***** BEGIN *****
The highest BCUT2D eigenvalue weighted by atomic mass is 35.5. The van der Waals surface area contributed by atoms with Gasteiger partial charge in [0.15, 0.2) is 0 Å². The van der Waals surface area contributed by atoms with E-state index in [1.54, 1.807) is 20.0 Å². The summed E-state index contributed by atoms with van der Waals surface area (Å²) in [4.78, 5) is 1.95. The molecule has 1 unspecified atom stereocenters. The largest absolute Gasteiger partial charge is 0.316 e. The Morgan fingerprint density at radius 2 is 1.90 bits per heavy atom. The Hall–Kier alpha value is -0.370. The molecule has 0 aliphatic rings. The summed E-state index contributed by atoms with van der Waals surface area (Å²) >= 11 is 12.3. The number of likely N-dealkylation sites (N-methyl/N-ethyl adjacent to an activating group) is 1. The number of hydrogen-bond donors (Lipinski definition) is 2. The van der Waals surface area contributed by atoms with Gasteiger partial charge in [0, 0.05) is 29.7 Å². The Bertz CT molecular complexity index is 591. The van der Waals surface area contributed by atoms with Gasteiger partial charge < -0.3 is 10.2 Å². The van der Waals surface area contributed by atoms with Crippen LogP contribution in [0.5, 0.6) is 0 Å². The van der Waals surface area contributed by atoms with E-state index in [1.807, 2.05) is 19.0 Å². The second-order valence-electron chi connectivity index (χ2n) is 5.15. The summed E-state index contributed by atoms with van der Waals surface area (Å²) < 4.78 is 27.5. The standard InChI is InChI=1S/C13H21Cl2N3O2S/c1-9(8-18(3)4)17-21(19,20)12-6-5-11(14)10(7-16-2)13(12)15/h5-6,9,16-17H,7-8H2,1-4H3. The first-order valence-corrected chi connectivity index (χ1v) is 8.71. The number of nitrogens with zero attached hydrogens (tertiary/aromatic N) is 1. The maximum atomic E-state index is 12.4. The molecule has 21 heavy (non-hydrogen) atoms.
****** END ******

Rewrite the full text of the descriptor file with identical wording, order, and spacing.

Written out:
The highest BCUT2D eigenvalue weighted by atomic mass is 35.5. The van der Waals surface area contributed by atoms with Gasteiger partial charge in [0.15, 0.2) is 0 Å². The van der Waals surface area contributed by atoms with E-state index in [1.54, 1.807) is 20.0 Å². The summed E-state index contributed by atoms with van der Waals surface area (Å²) in [4.78, 5) is 1.95. The molecule has 1 unspecified atom stereocenters. The largest absolute Gasteiger partial charge is 0.316 e. The Morgan fingerprint density at radius 2 is 1.90 bits per heavy atom. The Hall–Kier alpha value is -0.370. The molecule has 0 aliphatic rings. The summed E-state index contributed by atoms with van der Waals surface area (Å²) >= 11 is 12.3. The number of likely N-dealkylation sites (N-methyl/N-ethyl adjacent to an activating group) is 1. The number of hydrogen-bond donors (Lipinski definition) is 2. The van der Waals surface area contributed by atoms with Gasteiger partial charge in [0, 0.05) is 29.7 Å². The Bertz CT molecular complexity index is 591. The van der Waals surface area contributed by atoms with Gasteiger partial charge < -0.3 is 10.2 Å². The van der Waals surface area contributed by atoms with Crippen LogP contribution in [0.5, 0.6) is 0 Å². The van der Waals surface area contributed by atoms with E-state index in [1.807, 2.05) is 19.0 Å². The second-order valence-electron chi connectivity index (χ2n) is 5.15. The summed E-state index contributed by atoms with van der Waals surface area (Å²) < 4.78 is 27.5. The standard InChI is InChI=1S/C13H21Cl2N3O2S/c1-9(8-18(3)4)17-21(19,20)12-6-5-11(14)10(7-16-2)13(12)15/h5-6,9,16-17H,7-8H2,1-4H3. The first-order valence-corrected chi connectivity index (χ1v) is 8.71. The number of nitrogens with zero attached hydrogens (tertiary/aromatic N) is 1. The maximum atomic E-state index is 12.4. The molecule has 21 heavy (non-hydrogen) atoms.